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Darwin’s reading notebooks


In April 1838, Darwin began recording the titles of books he had read and the books he wished to read in Notebook C (Notebooks, pp. 319–28). In 1839, these lists were copied and continued in separate notebooks. The first of these reading notebooks (DAR 119…

Matches: 24 hits

  • In April 1838, Darwin began recording the titles of books he had read and the books he wished
  • used these notebooks extensively in dating and annotating Darwins letters; the full transcript
  • … *128). For clarity, the transcript does not record Darwins alterations. The spelling and
  • book had been consulted. Those cases where it appears that Darwin made a genuine deletion have been
  • a few instances, primarily in theBooks Readsections, Darwin recorded that a work had been
  • of the books listed in the other two notebooks. Sometimes Darwin recorded that an abstract of the
  • own. Soon after beginning his first reading notebook, Darwin began to separate the scientific
  • the second reading notebook. Readers primarily interested in Darwins scientific reading, therefore, …
  • editorsidentification of the book or article to which Darwin refers. A full list of these works is
  • Hist. [Jenyns 1838] Prichard; a 3 d . vol [Prichard 183647] Lawrence [W. Lawrence 1819] …
  • 1829] Prostitution of Paris [Parent-Duchâtelet 1836]. about licentiousness destroying their
  • has pub. in 1 st  vol of Annals of Vienna [Endlicher 1836]. sketch of S. sea Botany R. …
  • Col. le Couteur has written on wheat [Le Couteur 1836] Bechstein on Caged Birds. 10 s  6 d
  • … [?Heisch 1842] Coleridge. Literary Remains [Coleridge 18369] Inconsistency of Human
  • and Duméril 1821] Encyclop of Anat & Phys [Todd ed. 183659] [DAR *119: 14] …
  • 36s.— Wiegmann. Archif fur Naturgeschicte. 33  1836. Meyen on distrib of plants in
  • th . Humes Hist of England [Hume 1763]. to beginning of Elizabeth. Sept 14 th . 4 first
  • on chemistry (Liebig 1851). 50  Probably Elizabeth Wedgwood. 51  This
  • of the   Devereux, Earls of Essex, in the reigns of Elizabeth, James I.,   and Charles I., 1540
  • of England from the   fall of Wolsey to the death of Elizabeth.  12 vols. London. 185670128: …
  • …  London.  *119: 21v., 22; 119: 19a Gaskell, Elizabeth Cleghorn. 1857The life of
  • by Mr. Boyer. London. [Other eds.] 119: 22b Gray, Elizabeth Caroline. 1840Tour to the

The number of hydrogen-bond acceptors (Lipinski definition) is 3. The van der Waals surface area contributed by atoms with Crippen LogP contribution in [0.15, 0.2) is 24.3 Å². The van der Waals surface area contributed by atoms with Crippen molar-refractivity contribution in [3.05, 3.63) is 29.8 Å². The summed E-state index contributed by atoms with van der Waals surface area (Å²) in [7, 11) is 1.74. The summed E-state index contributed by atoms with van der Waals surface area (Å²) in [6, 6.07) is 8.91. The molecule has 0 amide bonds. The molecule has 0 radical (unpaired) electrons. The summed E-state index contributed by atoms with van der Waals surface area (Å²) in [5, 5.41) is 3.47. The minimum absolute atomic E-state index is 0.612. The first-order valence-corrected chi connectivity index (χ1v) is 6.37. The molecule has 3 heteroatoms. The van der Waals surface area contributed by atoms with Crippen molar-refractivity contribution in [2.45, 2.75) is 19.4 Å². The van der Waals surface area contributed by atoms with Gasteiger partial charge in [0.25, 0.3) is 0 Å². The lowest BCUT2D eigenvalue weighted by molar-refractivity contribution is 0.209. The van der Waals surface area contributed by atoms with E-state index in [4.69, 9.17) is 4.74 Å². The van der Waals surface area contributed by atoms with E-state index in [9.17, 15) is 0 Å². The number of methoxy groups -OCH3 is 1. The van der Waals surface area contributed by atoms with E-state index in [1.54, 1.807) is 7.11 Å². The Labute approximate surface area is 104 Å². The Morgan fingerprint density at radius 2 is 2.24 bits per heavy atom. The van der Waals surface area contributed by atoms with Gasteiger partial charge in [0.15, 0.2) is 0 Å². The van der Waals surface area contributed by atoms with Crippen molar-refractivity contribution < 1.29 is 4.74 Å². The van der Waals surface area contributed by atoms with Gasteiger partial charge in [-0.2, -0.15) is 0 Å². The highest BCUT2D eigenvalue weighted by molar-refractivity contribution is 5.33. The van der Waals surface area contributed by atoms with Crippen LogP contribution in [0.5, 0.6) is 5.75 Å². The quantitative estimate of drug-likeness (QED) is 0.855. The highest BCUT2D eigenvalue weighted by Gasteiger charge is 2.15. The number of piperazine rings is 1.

• description   of   the universe . Translated [by Elizabeth Juliana Sabine] under the
  • climates; with scientific elucidations . Translated by Elizabeth Juliana Sabine. 2 vols. London. …

Darwin in letters, 1837–1843: The London years to 'natural selection'


The seven-year period following Darwin's return to England from the Beagle voyage was one of extraordinary activity and productivity in which he became recognised as a naturalist of outstanding ability, as an author and editor, and as a professional…

Matches: 26 hits

  • The seven-year period following Darwin's return to England from the Beagle  voyage was one
  • a family Busy as he was with scientific activities, Darwin found time to re-establish family
  • close contact. In November 1838, two years after his return, Darwin became engaged to his cousin, …
  • 1842, the family, now increased by a daughter, Anne Elizabeth, moved to Down House in Kent, where
  • his greatest theoretical achievement, the most important of Darwins activities during the years
  • identifications of his bird and fossil mammal specimens, Darwin arrived at the daring and momentous
  • in species. With this new theoretical point of departure Darwin continued to make notes and explore
  • present in the version of 1859. Young author Darwins investigation of the species
  • the  Beagle  had returned to England, news of some of Darwins findings had been spread by the
  • great excitement. The fuller account of the voyage and Darwins discoveries was therefore eagerly
  • suitable categories for individual experts to work upon, Darwin applied himself to the revision of
  • of the surveying voyage of H.M.S. Adventure and Beagle. Darwins volume bore the title  Journal
  • visited by H.M.S. BeagleAlso in November 1837, Darwin read the fourth of a series of papers to
  • to the Society of 9 March 1838), had been developed by Darwin from a suggestion made by his uncle, …
  • Sedgwick, [after 15 May 1838] ). The new research Darwin undertook after 1837 was an
  • time, the parallel terraces, orroads’, of Glen Roy. Darwin had seen similar formations on the
  • roads of Glen Roy’,  Collected papers  1: 88137). Darwin later abandoned this view, calling it a
  • contemporaneous unstratified deposits of South America”, Darwin continued to defend his and Lyells
  • 1842, having heard of evidence of glaciation in North Wales, Darwin made a tour there in order to
  • more satisfactorily than any alternative explanation. Darwin eventually relinquished this theory and
  • the Beagle voyage In addition to his work on geology Darwin undertook to provide a
  • The correspondence provides a nearly complete record of Darwins arrangements with the Treasury, his
  • Henslow 1837a and 1838; W. J. Hooker and G. A. W. Arnott 1836, 1841; J. D. Hooker 18447, 1845, 1846
  • to the views of his master. Their correspondence began in 1836 and from the start Lyell accepted
  • 1961, p. 53). Marriage Darwin married Emma Wedgwood in January 1839. His hopes and
  • several months (See  Correspondence  vol. 1, letter to Caroline Darwin, 13 October 1834 , and